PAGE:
Practice #12: Kumbaya

Hands of the world. (n.d.) smray. Source: media.photobucket.com

Hands of the world. (n.d.) smray. Source: media.photobucket.com

Zanders’ advice for helping us achive the possible is bookended by this final thought: Why have enemies? Be a “WE” as they phrase it. Don’t be a “you and I” be a “WE.” They go from the macro to the micro and back in a few pages. Israel and Palestine. USA vs. the Terrorists. You and your spouse. Your child and you. Your employer and you. Nelson Mandela and his Truth and Reconcilliation Commision are offered to the reader as a perfect example of the “WE” mindset. Is life really about justice? Is it really about revenge? Retribution? Or, is life about LIVING? Mandela realized that what South Africa needed the most was to get on with the living as a nation, as a “WE.” I don’t believe that Mandela thought justice unnecessary, or sub-human. I believe that he was smart enough to realize that the kind of “justice” that would occur would only be a setback to his long term vision for South Africa.

The Zanders’ obviously yearn for a world in which we can all live with the “WE” mindset, and it is a goal I believe is worth trying to achieve. That being said, I marvel at the way we try to achieve it. I’ve alluded to this in previous post, but I’ll say it again: We will never have world peace if we aren’t at peace with the person sleeping next to us at night. We can’t achieve world peace if we can’t put aside our differences with our mother or father, brother or sister, neighbor or co-worker. Peace has to start on a local scale. Like really local, like inside of yourself. I know (and am related to) people that aren’t even at peace with themselves. How can we expect to accomplish peace on such a grand scale with division in our own families, neighborhoods, and communities? It reminds me of a motto about winning that our wrestling team had when I was a freshman: “If it is to be, it is up to me.” Substitute the word “WE” for “me” and you’ll be close to what the Zanders are getting at.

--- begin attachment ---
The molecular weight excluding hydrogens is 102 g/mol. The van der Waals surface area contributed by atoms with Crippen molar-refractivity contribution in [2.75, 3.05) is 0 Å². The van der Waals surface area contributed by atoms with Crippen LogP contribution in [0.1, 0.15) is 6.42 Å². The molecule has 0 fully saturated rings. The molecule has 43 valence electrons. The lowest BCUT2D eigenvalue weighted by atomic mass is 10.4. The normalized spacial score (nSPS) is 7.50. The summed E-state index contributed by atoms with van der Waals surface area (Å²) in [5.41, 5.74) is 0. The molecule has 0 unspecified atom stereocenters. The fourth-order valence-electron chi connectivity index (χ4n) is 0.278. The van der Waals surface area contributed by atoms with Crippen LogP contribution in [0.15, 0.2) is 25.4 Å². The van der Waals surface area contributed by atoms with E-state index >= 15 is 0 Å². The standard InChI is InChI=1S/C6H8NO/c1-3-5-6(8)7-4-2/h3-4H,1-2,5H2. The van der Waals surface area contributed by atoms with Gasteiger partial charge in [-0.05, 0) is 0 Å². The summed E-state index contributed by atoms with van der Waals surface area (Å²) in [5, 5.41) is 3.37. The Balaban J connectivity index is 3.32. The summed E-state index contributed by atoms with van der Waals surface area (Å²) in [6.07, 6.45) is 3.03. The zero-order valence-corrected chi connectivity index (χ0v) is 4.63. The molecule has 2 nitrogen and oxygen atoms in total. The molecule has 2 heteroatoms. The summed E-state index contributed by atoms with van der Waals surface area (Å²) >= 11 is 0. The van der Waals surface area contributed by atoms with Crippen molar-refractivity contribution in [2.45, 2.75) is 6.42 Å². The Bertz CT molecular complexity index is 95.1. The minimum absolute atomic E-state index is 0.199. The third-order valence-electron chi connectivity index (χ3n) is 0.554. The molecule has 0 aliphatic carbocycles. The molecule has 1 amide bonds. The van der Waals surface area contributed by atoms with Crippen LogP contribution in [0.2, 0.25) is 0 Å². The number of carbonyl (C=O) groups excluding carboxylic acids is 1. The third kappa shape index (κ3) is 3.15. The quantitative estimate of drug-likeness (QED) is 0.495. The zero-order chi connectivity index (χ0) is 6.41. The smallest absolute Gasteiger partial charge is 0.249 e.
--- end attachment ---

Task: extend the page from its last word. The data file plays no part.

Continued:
Source:

Zander, R. & Zander, B. (2002). The art of possibility: Transforming professional and personal life. New York: Penguin Books.

Practice #11: Envision

Optimism. (n.d.) Source: aviary.com

Optimism. (n.d.) Source: aviary.com